Departure lounge ramblings on music, places, climate change and stuff outdoors

Yr Wyddfa

Snowdon from Llyn Llydaw

Snowdonia is without doubt my favourite holiday destination and not just because Cyrmu is the Watts family’s motherland. The Scottish highlands are bigger but Welsh mountain scenery is somehow more mysterious, full of gushing streams and mystical woods, and adorned with a myriad of patriotic myths and legends. So it is a fitting subject of my first ‘holiday’ blog.

It is thought that Snowdon, the highest peak in England and Wales, derives its Anglicised name from the Saxon “Snaudune”, meaning snowy hills. But to Celts it is Yr Wyddfa which has a more interesting meaning, describing the burial mound of the mythical giant, Rhita Gawr, who was slain by another Welsh legend, King Arthur.

Arthur, Merlin and his Knights of the Round Table loom large in many of the hundreds of other myths about the mountain. Ramblers who make the gentle Miners’ Track ascent of Yr Wyddfa will, for example, pass Llyn Llydaw from which both the Lady of the Lake returned Excalibur to Arthur, and where the slain King was later laid to rest on a barge to be taken in by the mountain fairies (who didn’t seem to be in residence during our visit, although our guidebook singularly failed to advise on the right time of day to converse with such entities).

Stories about Snowdon are also intimately bound up with the Welsh yearning to get the upper hand over the English. The sixth century Welsh leader upon whom the Arthur myth is based*, lived and died fighting the Saxons and his knights are said to rest in stone in the mountains awaiting the day when Wales needs them again.

Similarly, Yr Wyddfa is said to have once been the home of two rather sleepy dragons, one white and one red. Upon being rudely awoken by some ancient construction work they burst into the sky in a misplaced mutual rage and proceeded to fight each other to the death. The red dragon won, of course, symbolising for the Welsh that Wales will ultimately be victorious over its stronger neighbour to the west.

Today there is no chance of a dragon sleeping getting a good kip as Snowdon is Britain’s most ascended mountain (not least because of the sneaky mountain railway, which obviates the need to strain muscles on the steep paths), so we have found it is best to visit out of season.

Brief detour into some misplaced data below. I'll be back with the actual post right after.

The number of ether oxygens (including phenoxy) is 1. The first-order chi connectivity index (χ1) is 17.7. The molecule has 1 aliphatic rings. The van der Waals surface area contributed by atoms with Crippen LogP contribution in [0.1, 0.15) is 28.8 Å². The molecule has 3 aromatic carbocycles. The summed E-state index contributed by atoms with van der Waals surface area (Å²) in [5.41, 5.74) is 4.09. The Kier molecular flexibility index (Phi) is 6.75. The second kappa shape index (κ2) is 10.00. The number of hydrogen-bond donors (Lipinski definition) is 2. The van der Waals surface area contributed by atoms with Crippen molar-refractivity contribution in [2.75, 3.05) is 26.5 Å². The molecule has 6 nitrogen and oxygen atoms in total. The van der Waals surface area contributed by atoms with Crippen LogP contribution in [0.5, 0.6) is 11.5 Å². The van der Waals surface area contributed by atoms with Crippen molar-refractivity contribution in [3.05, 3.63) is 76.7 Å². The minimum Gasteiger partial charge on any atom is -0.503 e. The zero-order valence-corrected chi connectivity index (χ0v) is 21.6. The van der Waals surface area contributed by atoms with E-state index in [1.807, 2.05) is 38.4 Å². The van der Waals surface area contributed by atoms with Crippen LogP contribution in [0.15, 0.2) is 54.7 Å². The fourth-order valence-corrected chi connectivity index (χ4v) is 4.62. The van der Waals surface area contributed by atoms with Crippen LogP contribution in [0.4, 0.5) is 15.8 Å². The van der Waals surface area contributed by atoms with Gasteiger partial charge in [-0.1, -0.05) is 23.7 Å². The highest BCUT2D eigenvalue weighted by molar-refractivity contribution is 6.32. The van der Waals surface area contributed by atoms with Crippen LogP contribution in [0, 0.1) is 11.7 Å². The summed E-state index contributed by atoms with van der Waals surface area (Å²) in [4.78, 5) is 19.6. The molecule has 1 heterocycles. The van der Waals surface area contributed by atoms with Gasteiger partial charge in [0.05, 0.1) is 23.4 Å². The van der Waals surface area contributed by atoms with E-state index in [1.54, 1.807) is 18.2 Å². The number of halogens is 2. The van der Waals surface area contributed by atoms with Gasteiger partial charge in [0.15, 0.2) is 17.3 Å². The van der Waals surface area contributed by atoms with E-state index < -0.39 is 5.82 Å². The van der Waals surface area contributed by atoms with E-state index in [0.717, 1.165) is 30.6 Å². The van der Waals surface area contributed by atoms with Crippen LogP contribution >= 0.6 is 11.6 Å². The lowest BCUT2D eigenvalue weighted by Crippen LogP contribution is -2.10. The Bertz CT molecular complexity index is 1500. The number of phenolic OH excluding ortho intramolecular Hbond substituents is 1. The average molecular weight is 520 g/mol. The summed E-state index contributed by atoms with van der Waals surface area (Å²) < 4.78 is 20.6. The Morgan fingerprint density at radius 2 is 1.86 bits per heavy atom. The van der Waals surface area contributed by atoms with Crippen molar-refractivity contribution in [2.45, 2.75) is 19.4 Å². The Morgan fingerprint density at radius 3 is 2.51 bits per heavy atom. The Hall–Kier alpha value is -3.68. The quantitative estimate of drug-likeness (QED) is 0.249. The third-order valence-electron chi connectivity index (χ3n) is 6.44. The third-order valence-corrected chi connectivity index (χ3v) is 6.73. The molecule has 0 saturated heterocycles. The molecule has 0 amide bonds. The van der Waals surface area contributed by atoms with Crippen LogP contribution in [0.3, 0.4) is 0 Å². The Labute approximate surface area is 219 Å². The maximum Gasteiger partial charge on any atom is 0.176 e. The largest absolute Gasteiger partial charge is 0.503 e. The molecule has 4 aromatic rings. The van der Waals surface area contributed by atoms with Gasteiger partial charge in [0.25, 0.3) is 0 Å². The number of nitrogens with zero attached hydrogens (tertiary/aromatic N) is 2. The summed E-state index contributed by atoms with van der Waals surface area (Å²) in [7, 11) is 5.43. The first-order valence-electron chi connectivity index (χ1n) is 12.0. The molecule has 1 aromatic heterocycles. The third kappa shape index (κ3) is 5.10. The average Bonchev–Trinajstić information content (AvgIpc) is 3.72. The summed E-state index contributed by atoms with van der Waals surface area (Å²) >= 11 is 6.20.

Indeed, I write this in mid-November following an exhilarating cycle ride from Betws-y-Coed to Llanberis, during which we stopped by at Pen-y-Pass for a quick hike up the Miners’ Path as far as Llyn Lydaw. A few lone ramblers passed on their way down, but otherwise our only companions along the way were the mickey-taking builders re-fitting the Pen-y-Pass Youth Hostel and a laundry service van that must have been lost given the number of times it puttered past us in both directions.

When I started writing this blog it was supposed to be a North Wales addition to the ‘Places’ section of markontour. I had better get back to that task as I enter my last forty-eight hours of free time before starting a demanding new job. But for now, one last Snowdon tit-bit: as any rambler knows, mountain walking helps build up an appetite. Usually hikers have to wait for a pub meal back at base to replenish lost calories, but a useful tip for anyone hiking in Snowdon is that the woman who runs the kitchen at the aforesaid Pen-y-Pass Youth Hostel likes to put the next day’s bara brith** on to bake at about 3pm. That means that if she’s in a good mood and you’ve timed your descent to eke out the last of the daylight, you can catch an early taste straight out of the oven while you’ve still got your gaters on. Perfect – another reason to love north Wales.

* Having mistakenly ended up on ‘Myths and Legends’ course in my first year at university, I vaguely remember that an Arthur-like figure is likely to have existed in the early 6th century. This bloke was a military leader of some prowess, who scored a series of victories against the marauding Saxons and made Snowdonia his stronghold. However, he is unlikely to have benefited from the support of a wizard or a magical sword. Neither is there any evidence of a round-table knightly equality or quests for the Holy Grail, adornments of the legend popularised by the twelfth century ‘historian’ Geoffrey of Monmouth and which helped cement Arthur as a chivalric hero in the Middle Ages.  

** A Welsh delicacy that some might describe as fruit-bread.

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